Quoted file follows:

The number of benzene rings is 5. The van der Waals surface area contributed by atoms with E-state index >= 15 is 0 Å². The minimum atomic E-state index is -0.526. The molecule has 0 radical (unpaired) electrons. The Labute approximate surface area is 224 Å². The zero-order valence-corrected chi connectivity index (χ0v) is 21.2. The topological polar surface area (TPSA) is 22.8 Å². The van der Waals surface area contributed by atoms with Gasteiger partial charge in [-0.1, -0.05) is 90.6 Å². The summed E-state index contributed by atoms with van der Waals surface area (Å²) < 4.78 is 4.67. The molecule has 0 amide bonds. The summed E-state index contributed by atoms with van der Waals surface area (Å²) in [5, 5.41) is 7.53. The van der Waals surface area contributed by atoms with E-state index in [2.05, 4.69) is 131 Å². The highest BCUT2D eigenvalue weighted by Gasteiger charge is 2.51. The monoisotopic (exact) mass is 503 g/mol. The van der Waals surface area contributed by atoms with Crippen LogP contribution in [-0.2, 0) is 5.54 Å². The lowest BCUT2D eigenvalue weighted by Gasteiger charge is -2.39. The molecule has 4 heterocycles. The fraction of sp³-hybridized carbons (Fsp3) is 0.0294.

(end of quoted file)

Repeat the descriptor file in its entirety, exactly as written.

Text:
The number of benzene rings is 5. The van der Waals surface area contributed by atoms with E-state index >= 15 is 0 Å². The minimum atomic E-state index is -0.526. The molecule has 0 radical (unpaired) electrons. The Labute approximate surface area is 224 Å². The zero-order valence-corrected chi connectivity index (χ0v) is 21.2. The topological polar surface area (TPSA) is 22.8 Å². The van der Waals surface area contributed by atoms with Gasteiger partial charge in [-0.1, -0.05) is 90.6 Å². The summed E-state index contributed by atoms with van der Waals surface area (Å²) < 4.78 is 4.67. The molecule has 0 amide bonds. The summed E-state index contributed by atoms with van der Waals surface area (Å²) in [5, 5.41) is 7.53. The van der Waals surface area contributed by atoms with E-state index in [2.05, 4.69) is 131 Å². The highest BCUT2D eigenvalue weighted by Gasteiger charge is 2.51. The monoisotopic (exact) mass is 503 g/mol. The van der Waals surface area contributed by atoms with Crippen LogP contribution in [-0.2, 0) is 5.54 Å². The lowest BCUT2D eigenvalue weighted by Gasteiger charge is -2.39. The molecule has 4 heterocycles. The fraction of sp³-hybridized carbons (Fsp3) is 0.0294.